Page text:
Stephen J.LurieMD, PhD, Senior EditorIndividualAuthor
Copyright 2002 American Medical Association. All Rights Reserved.
Applicable FARS/DFARS Restrictions Apply to Government Use.2002
In Reply: The ancillary DCCT study that Dr
Poothullil cites does not present a strong argument against achieving tight
glycemic control in diabetic patients when it is associated with weight gain.
Although the subjects who gained the most weight did indeed demonstrate higher
lipid and blood pressure levels, intensive control in the DCCT was still associated
with a trend toward improved cardiovascular outcomes.1
Similarly, sulfonylurea and insulin therapy in the more applicable UKPDS resulted
in both weight gain and a modest trend toward decreased macrovascular events.2 Unfortunately, weight gain frequently accompanies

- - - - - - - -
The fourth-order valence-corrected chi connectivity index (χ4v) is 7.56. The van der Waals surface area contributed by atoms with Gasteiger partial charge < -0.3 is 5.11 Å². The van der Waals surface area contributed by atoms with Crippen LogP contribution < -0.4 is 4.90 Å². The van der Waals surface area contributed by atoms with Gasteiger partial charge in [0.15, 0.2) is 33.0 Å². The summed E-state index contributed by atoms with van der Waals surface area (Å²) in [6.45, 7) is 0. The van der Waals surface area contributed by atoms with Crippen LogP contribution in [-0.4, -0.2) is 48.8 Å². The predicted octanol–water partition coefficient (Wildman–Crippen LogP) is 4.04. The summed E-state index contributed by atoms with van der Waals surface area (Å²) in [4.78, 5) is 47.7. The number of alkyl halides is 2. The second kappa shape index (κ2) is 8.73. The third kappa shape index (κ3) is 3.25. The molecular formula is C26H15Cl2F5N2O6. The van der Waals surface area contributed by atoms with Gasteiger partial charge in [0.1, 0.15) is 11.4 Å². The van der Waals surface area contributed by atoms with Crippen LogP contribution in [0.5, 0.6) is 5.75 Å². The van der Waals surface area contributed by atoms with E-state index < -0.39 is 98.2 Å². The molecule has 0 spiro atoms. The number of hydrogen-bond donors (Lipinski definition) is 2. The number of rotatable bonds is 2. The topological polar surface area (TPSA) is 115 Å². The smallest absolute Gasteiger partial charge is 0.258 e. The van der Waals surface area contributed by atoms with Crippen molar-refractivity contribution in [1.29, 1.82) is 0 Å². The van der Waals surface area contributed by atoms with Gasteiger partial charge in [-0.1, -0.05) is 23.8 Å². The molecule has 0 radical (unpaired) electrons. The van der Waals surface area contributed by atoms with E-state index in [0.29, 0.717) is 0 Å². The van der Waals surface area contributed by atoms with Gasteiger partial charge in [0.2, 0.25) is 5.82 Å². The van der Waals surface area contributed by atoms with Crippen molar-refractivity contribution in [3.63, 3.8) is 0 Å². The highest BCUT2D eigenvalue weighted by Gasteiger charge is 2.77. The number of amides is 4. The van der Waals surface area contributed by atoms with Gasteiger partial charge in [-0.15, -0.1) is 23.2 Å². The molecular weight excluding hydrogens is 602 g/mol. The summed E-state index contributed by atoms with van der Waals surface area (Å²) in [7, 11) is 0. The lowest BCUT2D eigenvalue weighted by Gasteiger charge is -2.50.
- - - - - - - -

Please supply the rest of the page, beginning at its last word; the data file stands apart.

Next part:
the achievement of glycemic control with many therapeutic agents, including
sulfonylureas, insulin, and thiazolidinediones. Interestingly, the weight
gain associated with the latter appears to be relegated to the more metabolically
quiescent peripheral sites, while sparing visceral adipose stores,3 and overall, thiazolidinedione therapy appears
to improve cardiovascular risk profiles.4
Thus, I maintain that normalization or near-normalization of blood glucose
concentrations should be a primary goal of therapy for most individuals with
type 2 diabetes, although admittedly its benefits have been easier to demonstrate
for microvascular end points. Weight gain should not dissuade this effort.
Inzucchi SE. Drug Therapy for Patients With Type 2 Diabetes—Reply. JAMA. 2002;287(13):1645-1646. doi:10.1001/jama.287.13.1645